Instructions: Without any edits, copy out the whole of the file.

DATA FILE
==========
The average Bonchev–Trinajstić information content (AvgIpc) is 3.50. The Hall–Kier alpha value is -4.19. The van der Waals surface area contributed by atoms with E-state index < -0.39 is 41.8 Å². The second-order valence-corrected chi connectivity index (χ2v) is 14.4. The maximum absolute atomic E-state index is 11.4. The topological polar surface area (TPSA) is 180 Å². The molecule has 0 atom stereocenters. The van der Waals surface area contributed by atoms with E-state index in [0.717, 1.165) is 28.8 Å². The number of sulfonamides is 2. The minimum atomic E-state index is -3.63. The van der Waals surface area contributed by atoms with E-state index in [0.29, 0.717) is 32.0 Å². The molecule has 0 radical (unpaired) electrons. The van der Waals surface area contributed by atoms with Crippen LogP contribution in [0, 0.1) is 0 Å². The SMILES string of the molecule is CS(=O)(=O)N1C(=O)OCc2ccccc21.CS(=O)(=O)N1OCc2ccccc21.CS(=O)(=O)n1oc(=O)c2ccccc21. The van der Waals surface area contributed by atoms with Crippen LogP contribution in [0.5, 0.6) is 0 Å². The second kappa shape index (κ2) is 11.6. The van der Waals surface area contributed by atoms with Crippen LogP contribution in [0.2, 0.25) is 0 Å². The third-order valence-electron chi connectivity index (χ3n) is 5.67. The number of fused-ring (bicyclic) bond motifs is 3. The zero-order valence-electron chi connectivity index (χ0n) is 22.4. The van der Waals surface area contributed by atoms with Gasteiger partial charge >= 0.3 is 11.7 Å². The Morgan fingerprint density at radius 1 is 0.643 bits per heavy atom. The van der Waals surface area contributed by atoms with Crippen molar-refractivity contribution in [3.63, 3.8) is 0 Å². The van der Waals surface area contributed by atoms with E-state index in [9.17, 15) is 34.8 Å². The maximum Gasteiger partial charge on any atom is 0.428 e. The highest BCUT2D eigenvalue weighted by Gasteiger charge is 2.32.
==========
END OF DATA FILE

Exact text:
The average Bonchev–Trinajstić information content (AvgIpc) is 3.50. The Hall–Kier alpha value is -4.19. The van der Waals surface area contributed by atoms with E-state index < -0.39 is 41.8 Å². The second-order valence-corrected chi connectivity index (χ2v) is 14.4. The maximum absolute atomic E-state index is 11.4. The topological polar surface area (TPSA) is 180 Å². The molecule has 0 atom stereocenters. The van der Waals surface area contributed by atoms with E-state index in [0.717, 1.165) is 28.8 Å². The number of sulfonamides is 2. The minimum atomic E-state index is -3.63. The van der Waals surface area contributed by atoms with E-state index in [0.29, 0.717) is 32.0 Å². The molecule has 0 radical (unpaired) electrons. The van der Waals surface area contributed by atoms with Crippen LogP contribution in [0, 0.1) is 0 Å². The SMILES string of the molecule is CS(=O)(=O)N1C(=O)OCc2ccccc21.CS(=O)(=O)N1OCc2ccccc21.CS(=O)(=O)n1oc(=O)c2ccccc21. The van der Waals surface area contributed by atoms with Crippen LogP contribution in [0.5, 0.6) is 0 Å². The second kappa shape index (κ2) is 11.6. The van der Waals surface area contributed by atoms with Crippen LogP contribution in [0.2, 0.25) is 0 Å². The third-order valence-electron chi connectivity index (χ3n) is 5.67. The number of fused-ring (bicyclic) bond motifs is 3. The zero-order valence-electron chi connectivity index (χ0n) is 22.4. The van der Waals surface area contributed by atoms with Gasteiger partial charge >= 0.3 is 11.7 Å². The Morgan fingerprint density at radius 1 is 0.643 bits per heavy atom. The van der Waals surface area contributed by atoms with Crippen molar-refractivity contribution in [3.63, 3.8) is 0 Å². The van der Waals surface area contributed by atoms with E-state index in [9.17, 15) is 34.8 Å². The maximum Gasteiger partial charge on any atom is 0.428 e. The highest BCUT2D eigenvalue weighted by Gasteiger charge is 2.32.